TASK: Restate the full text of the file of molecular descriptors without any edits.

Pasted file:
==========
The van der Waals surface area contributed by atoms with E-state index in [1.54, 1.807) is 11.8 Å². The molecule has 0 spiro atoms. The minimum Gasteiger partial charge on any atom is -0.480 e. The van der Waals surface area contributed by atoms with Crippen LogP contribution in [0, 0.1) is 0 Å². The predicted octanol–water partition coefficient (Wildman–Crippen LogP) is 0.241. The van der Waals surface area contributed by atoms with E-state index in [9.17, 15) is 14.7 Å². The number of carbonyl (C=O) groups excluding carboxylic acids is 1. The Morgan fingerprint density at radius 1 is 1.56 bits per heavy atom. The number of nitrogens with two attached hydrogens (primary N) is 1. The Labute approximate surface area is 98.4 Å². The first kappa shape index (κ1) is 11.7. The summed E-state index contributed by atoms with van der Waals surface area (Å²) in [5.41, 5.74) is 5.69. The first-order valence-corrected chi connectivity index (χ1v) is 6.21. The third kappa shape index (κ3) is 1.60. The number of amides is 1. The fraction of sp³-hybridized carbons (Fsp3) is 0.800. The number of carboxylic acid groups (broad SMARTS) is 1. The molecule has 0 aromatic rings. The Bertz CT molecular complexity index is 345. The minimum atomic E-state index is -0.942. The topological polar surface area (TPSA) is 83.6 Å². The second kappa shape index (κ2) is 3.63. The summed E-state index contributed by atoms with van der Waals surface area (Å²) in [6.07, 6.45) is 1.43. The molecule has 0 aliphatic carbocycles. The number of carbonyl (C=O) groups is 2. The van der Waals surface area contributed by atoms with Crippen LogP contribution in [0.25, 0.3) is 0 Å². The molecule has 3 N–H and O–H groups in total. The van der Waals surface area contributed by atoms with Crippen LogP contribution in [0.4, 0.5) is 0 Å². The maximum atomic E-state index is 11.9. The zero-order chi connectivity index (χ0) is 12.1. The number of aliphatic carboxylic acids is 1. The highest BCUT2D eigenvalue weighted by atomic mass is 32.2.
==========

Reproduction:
The van der Waals surface area contributed by atoms with E-state index in [1.54, 1.807) is 11.8 Å². The molecule has 0 spiro atoms. The minimum Gasteiger partial charge on any atom is -0.480 e. The van der Waals surface area contributed by atoms with Crippen LogP contribution in [0, 0.1) is 0 Å². The predicted octanol–water partition coefficient (Wildman–Crippen LogP) is 0.241. The van der Waals surface area contributed by atoms with E-state index in [9.17, 15) is 14.7 Å². The number of carbonyl (C=O) groups excluding carboxylic acids is 1. The Morgan fingerprint density at radius 1 is 1.56 bits per heavy atom. The number of nitrogens with two attached hydrogens (primary N) is 1. The Labute approximate surface area is 98.4 Å². The first kappa shape index (κ1) is 11.7. The summed E-state index contributed by atoms with van der Waals surface area (Å²) in [5.41, 5.74) is 5.69. The first-order valence-corrected chi connectivity index (χ1v) is 6.21. The third kappa shape index (κ3) is 1.60. The number of amides is 1. The fraction of sp³-hybridized carbons (Fsp3) is 0.800. The number of carboxylic acid groups (broad SMARTS) is 1. The molecule has 0 aromatic rings. The Bertz CT molecular complexity index is 345. The minimum atomic E-state index is -0.942. The topological polar surface area (TPSA) is 83.6 Å². The second kappa shape index (κ2) is 3.63. The summed E-state index contributed by atoms with van der Waals surface area (Å²) in [6.07, 6.45) is 1.43. The molecule has 0 aliphatic carbocycles. The number of carbonyl (C=O) groups is 2. The van der Waals surface area contributed by atoms with Crippen LogP contribution in [0.25, 0.3) is 0 Å². The molecule has 3 N–H and O–H groups in total. The van der Waals surface area contributed by atoms with Crippen LogP contribution in [0.4, 0.5) is 0 Å². The maximum atomic E-state index is 11.9. The zero-order chi connectivity index (χ0) is 12.1. The number of aliphatic carboxylic acids is 1. The highest BCUT2D eigenvalue weighted by atomic mass is 32.2.